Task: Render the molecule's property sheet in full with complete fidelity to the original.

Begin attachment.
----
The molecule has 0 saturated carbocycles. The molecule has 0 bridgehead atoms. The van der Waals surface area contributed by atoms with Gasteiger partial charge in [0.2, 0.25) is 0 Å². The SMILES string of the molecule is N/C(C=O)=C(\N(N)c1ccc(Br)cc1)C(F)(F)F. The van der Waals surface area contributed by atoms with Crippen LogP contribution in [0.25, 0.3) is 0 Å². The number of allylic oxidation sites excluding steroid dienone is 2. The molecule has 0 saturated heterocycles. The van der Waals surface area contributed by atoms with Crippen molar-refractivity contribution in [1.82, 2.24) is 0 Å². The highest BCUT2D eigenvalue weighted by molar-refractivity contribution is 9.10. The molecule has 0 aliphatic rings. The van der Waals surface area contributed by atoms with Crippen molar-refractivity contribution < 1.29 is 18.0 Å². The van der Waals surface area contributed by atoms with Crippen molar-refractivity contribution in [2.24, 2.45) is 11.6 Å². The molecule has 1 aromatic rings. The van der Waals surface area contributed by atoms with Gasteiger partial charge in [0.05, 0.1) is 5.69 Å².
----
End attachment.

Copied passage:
The molecule has 0 saturated carbocycles. The molecule has 0 bridgehead atoms. The van der Waals surface area contributed by atoms with Gasteiger partial charge in [0.2, 0.25) is 0 Å². The SMILES string of the molecule is N/C(C=O)=C(\N(N)c1ccc(Br)cc1)C(F)(F)F. The van der Waals surface area contributed by atoms with Crippen LogP contribution in [0.25, 0.3) is 0 Å². The number of allylic oxidation sites excluding steroid dienone is 2. The molecule has 0 saturated heterocycles. The van der Waals surface area contributed by atoms with Crippen molar-refractivity contribution in [1.82, 2.24) is 0 Å². The highest BCUT2D eigenvalue weighted by molar-refractivity contribution is 9.10. The molecule has 0 aliphatic rings. The van der Waals surface area contributed by atoms with Crippen molar-refractivity contribution < 1.29 is 18.0 Å². The van der Waals surface area contributed by atoms with Crippen molar-refractivity contribution in [2.24, 2.45) is 11.6 Å². The molecule has 1 aromatic rings. The van der Waals surface area contributed by atoms with Gasteiger partial charge in [0.05, 0.1) is 5.69 Å².